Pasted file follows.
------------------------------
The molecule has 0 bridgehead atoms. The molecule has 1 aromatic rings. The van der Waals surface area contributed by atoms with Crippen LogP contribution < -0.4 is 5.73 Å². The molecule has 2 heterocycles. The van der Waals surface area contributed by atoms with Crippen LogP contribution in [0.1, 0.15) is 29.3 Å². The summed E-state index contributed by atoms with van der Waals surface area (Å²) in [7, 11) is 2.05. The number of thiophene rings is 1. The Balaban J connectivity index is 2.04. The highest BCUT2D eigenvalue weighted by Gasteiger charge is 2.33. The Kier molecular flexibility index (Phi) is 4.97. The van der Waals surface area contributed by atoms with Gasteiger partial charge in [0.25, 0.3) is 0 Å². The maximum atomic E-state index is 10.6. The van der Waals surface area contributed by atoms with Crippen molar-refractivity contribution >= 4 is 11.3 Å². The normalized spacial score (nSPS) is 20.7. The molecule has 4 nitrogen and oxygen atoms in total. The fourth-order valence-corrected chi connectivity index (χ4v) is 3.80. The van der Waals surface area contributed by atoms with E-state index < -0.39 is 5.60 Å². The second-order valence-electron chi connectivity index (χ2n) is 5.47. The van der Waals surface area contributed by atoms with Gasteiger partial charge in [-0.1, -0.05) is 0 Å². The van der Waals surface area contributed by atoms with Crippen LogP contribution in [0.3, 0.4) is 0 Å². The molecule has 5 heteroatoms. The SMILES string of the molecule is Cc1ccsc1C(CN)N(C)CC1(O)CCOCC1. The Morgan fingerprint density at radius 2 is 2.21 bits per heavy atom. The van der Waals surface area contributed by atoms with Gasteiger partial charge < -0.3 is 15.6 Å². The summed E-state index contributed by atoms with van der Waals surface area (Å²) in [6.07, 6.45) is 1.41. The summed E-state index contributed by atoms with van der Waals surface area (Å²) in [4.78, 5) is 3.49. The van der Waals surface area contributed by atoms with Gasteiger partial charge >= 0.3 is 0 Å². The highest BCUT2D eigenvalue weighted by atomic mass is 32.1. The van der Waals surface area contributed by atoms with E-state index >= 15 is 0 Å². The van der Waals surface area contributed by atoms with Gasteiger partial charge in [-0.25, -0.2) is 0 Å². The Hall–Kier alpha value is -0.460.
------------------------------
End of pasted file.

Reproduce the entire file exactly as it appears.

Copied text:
The molecule has 0 bridgehead atoms. The molecule has 1 aromatic rings. The van der Waals surface area contributed by atoms with Crippen LogP contribution < -0.4 is 5.73 Å². The molecule has 2 heterocycles. The van der Waals surface area contributed by atoms with Crippen LogP contribution in [0.1, 0.15) is 29.3 Å². The summed E-state index contributed by atoms with van der Waals surface area (Å²) in [7, 11) is 2.05. The number of thiophene rings is 1. The Balaban J connectivity index is 2.04. The highest BCUT2D eigenvalue weighted by Gasteiger charge is 2.33. The Kier molecular flexibility index (Phi) is 4.97. The van der Waals surface area contributed by atoms with Gasteiger partial charge in [0.25, 0.3) is 0 Å². The maximum atomic E-state index is 10.6. The van der Waals surface area contributed by atoms with Crippen molar-refractivity contribution >= 4 is 11.3 Å². The normalized spacial score (nSPS) is 20.7. The molecule has 4 nitrogen and oxygen atoms in total. The fourth-order valence-corrected chi connectivity index (χ4v) is 3.80. The van der Waals surface area contributed by atoms with E-state index < -0.39 is 5.60 Å². The second-order valence-electron chi connectivity index (χ2n) is 5.47. The van der Waals surface area contributed by atoms with Gasteiger partial charge in [-0.1, -0.05) is 0 Å². The van der Waals surface area contributed by atoms with Crippen LogP contribution in [0.3, 0.4) is 0 Å². The molecule has 5 heteroatoms. The SMILES string of the molecule is Cc1ccsc1C(CN)N(C)CC1(O)CCOCC1. The Morgan fingerprint density at radius 2 is 2.21 bits per heavy atom. The van der Waals surface area contributed by atoms with Gasteiger partial charge < -0.3 is 15.6 Å². The summed E-state index contributed by atoms with van der Waals surface area (Å²) in [6.07, 6.45) is 1.41. The summed E-state index contributed by atoms with van der Waals surface area (Å²) in [4.78, 5) is 3.49. The van der Waals surface area contributed by atoms with Gasteiger partial charge >= 0.3 is 0 Å². The highest BCUT2D eigenvalue weighted by atomic mass is 32.1. The van der Waals surface area contributed by atoms with E-state index >= 15 is 0 Å². The van der Waals surface area contributed by atoms with Gasteiger partial charge in [-0.25, -0.2) is 0 Å². The Hall–Kier alpha value is -0.460.